“It’s important for me to do something that has an impact and keeps going,” says Cynthia Mousel (’62, Physical Education and Teaching). “And I realized I had a way [through estate planning] that I could make gifts that would be beneficial to the recipient that received the gift, and I, myself, would benefit – not only financially, but also spiritually by sharing the wealth.”
Mousel’s most recent gift to Colorado State University is in the form of an endowed scholarship for dance. The scholarship, named in honor of Irmel Fagan, will be given to a student studying dance who demonstrates financial need and leadership potential through campus, civic, or religious participation.
Irmel Fagan was the director of women’s physical education at CSU from 1959 to 1979. She was a teacher and a dancer and was instrumental in creating the dance major, which was originally housed in the physical education department.
“Irmel Fagan was a very warm, kind, knowledgeable individual who saw a place for dance within the CSU curriculum. The arts department did not exist at the time, so she knew dance would have to be attached to the physical education department in order to succeed,” says Mousel.
Eventually, Fagan was able to move the dance program into the same area as theatre, and a performing arts school was formed at CSU. “She wanted to see dance become a legitimate discipline – and it is,” says Mousel.
Fagan was a strong advocate for women’s physical education and for dance, and as such, she influenced many students, including Mousel, who went on to lead different physical education or dance programs throughout the country.
Mousel spent 32 years as a physical education teacher in the Cherry Creek School District in Arapahoe County, Colorado. “I started before Title IX and created the women’s physical education program,” she says. She taught dance classes, added first aid and health courses, field hockey, and gymnastics, which she coached for more than 20 years.
And though she retired from the school district, Mousel hasn’t stopped teaching. She teaches ESL courses at her church, Trinity United Methodist in Denver, and she sings in the choir there, most recently joining more than 250 other choral singers for a concert at Carnegie Hall in New York City.
Mousel also maintains her connection to CSU. “I had been giving to the library for a while, and then, a few years ago I got a tour of the dance department and saw a short organ concert by Joel Bacon, and I thought, ‘this is amazing,’” she says. The staff in the School of Music, Theatre and Dance, and the strong foundation in classical ballet encouraged Mousel to get more deeply involved in the dance program, and soon, she decided to celebrate her former teacher with a scholarship.
“When a donor supports our program, it benefits everybody,” says Jane Slusarski-Harris (’83, Arts and Humanities), professor and director of dance at Colorado State University. “Scholarships in particular help to make college more affordable for students. In endowing this scholarship, Cynthia Mousel honors Irmel Fagan’s legacy and impacts the CSU dance program in a wonderfully positive and poignant way.”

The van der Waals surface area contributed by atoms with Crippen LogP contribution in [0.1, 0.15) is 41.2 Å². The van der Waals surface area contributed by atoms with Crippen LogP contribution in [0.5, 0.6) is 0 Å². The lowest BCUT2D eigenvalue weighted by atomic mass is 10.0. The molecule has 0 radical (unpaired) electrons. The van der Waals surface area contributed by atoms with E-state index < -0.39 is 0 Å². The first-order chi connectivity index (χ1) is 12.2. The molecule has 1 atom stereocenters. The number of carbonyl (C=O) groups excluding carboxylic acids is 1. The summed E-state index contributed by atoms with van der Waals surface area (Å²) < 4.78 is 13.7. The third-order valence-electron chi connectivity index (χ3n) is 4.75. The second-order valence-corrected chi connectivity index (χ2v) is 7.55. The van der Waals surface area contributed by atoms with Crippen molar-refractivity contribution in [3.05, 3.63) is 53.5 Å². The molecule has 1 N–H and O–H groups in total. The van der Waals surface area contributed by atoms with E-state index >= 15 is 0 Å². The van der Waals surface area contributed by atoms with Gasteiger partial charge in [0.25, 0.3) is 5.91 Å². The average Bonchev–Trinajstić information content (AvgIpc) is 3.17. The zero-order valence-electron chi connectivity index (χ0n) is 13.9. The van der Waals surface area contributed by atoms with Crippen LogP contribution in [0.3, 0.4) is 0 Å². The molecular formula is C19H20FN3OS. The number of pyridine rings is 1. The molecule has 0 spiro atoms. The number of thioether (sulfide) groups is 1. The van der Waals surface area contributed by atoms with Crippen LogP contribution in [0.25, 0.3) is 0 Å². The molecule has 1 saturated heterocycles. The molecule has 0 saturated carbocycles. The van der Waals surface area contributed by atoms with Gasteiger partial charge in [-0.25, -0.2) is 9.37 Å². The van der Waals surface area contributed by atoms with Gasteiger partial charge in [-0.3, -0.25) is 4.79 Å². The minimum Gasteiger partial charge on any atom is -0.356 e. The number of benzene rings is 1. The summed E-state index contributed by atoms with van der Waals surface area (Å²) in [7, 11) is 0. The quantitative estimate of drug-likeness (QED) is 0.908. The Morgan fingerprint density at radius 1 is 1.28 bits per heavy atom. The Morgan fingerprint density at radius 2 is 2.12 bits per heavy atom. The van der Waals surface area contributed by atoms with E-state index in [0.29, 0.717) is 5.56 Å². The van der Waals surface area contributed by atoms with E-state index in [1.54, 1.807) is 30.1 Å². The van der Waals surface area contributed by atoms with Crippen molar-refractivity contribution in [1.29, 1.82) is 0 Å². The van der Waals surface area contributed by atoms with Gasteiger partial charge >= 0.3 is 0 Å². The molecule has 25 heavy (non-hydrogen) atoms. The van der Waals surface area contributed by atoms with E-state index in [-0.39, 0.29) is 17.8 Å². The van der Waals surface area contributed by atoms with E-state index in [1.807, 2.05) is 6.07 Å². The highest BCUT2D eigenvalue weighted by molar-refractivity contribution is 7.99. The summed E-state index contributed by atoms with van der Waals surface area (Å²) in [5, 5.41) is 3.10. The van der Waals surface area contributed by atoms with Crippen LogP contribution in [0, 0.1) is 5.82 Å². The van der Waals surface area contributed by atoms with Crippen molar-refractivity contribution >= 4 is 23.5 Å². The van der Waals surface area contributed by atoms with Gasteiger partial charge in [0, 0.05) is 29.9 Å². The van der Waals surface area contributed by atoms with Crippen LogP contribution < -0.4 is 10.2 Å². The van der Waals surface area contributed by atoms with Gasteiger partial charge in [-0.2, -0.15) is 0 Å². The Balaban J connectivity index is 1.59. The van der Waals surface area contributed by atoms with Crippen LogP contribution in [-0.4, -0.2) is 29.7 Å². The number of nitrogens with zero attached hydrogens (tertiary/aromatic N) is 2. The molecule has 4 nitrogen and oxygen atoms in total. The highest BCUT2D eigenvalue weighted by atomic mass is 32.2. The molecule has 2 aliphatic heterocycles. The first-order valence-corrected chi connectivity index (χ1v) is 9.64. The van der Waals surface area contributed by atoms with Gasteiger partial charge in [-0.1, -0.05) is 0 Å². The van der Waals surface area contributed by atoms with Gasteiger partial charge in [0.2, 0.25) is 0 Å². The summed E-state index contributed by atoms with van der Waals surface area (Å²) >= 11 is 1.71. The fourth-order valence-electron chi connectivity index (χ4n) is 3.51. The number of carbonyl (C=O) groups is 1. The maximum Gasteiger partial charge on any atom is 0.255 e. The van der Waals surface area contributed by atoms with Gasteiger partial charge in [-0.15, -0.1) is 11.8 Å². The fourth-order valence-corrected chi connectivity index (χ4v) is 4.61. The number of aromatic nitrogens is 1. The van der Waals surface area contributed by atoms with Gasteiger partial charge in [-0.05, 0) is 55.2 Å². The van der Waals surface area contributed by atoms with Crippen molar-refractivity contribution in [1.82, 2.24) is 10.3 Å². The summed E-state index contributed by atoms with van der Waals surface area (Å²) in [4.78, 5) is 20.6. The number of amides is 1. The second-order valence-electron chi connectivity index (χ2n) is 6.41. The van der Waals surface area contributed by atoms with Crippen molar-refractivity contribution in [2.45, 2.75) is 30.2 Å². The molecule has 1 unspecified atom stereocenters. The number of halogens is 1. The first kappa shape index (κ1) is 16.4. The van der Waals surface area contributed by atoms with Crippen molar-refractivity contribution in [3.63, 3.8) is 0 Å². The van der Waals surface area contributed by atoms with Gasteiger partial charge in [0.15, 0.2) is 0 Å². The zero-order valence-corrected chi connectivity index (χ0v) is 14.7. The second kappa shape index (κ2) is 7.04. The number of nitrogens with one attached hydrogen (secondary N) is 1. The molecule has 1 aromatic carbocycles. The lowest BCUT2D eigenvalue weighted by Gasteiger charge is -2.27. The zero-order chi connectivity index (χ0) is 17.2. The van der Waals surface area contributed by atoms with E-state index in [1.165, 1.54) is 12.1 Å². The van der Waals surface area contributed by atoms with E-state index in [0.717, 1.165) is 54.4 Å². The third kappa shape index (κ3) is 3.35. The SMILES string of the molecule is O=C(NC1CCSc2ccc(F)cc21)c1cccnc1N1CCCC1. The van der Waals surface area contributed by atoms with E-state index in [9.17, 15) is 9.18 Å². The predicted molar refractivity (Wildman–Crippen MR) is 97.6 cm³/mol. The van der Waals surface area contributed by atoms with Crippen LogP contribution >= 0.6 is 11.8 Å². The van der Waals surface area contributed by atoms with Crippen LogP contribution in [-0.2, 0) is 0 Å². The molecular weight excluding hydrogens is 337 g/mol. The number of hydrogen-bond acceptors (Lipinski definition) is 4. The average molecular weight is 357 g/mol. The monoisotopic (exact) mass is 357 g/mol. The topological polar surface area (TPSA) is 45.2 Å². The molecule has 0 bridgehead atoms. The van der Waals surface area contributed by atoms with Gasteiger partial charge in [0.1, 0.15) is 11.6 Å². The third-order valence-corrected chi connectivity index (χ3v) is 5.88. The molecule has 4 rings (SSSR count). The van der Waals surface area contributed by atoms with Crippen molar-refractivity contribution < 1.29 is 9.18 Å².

“Cynthia is an amazing person who has been an educator and supporter of the arts for many years. Her generosity and foresight supports future students who are to come while also acknowledging the past history of CSU Dance,” says Slusarski-Harris.
“Irmel Fagan modeled for me what teaching was all about,” Mousel says. “In many ways we were kindred spirits. I want this [scholarship] to be an honor to her.”
Note: Mrs. Fagan’s family donated many of her papers, music, and other items to the University Archives. You can read more about the Irmel Fagan Collection of Women’s Athletics at Colorado State University at http://lib.colostate.edu/archives/findingaids/university/uiwf.html
Her family also donated additional materials to the School of Music, Theatre, and Dance, which are housed in the Performing Arts Library and Computer Lab at the University Center for the Arts.
The Dance Program at CSU
- Dance is a visual, kinesthetic, and performing art.
- There are 35 students pursuing a bachelor of arts in dance.
- The curriculum focuses on classical ballet and contemporary/modern dance, with coursework in performance, choreography, pedagogy, history, and technical production.
- Dance teaches 21st century skills such as:
- Physical thinking (engaged and connected to your body)
- Critical thinking (to understand a body of work, a concept)
- Collaborative skills (getting along with others, working together as a team on a performance)
- Creative skills (developing a dance routine to express a concept or emotion)
- Dance alumni have established careers as performers, choreographers, teachers, business owners, studio owners, artistic, executive, and company directors, and physical therapists, among other things.
Learn more about CSU’s dance program.
Note: Historic images were taken from the Irmel Fagan Collection of Women’s Athletics in the University Archives at CSU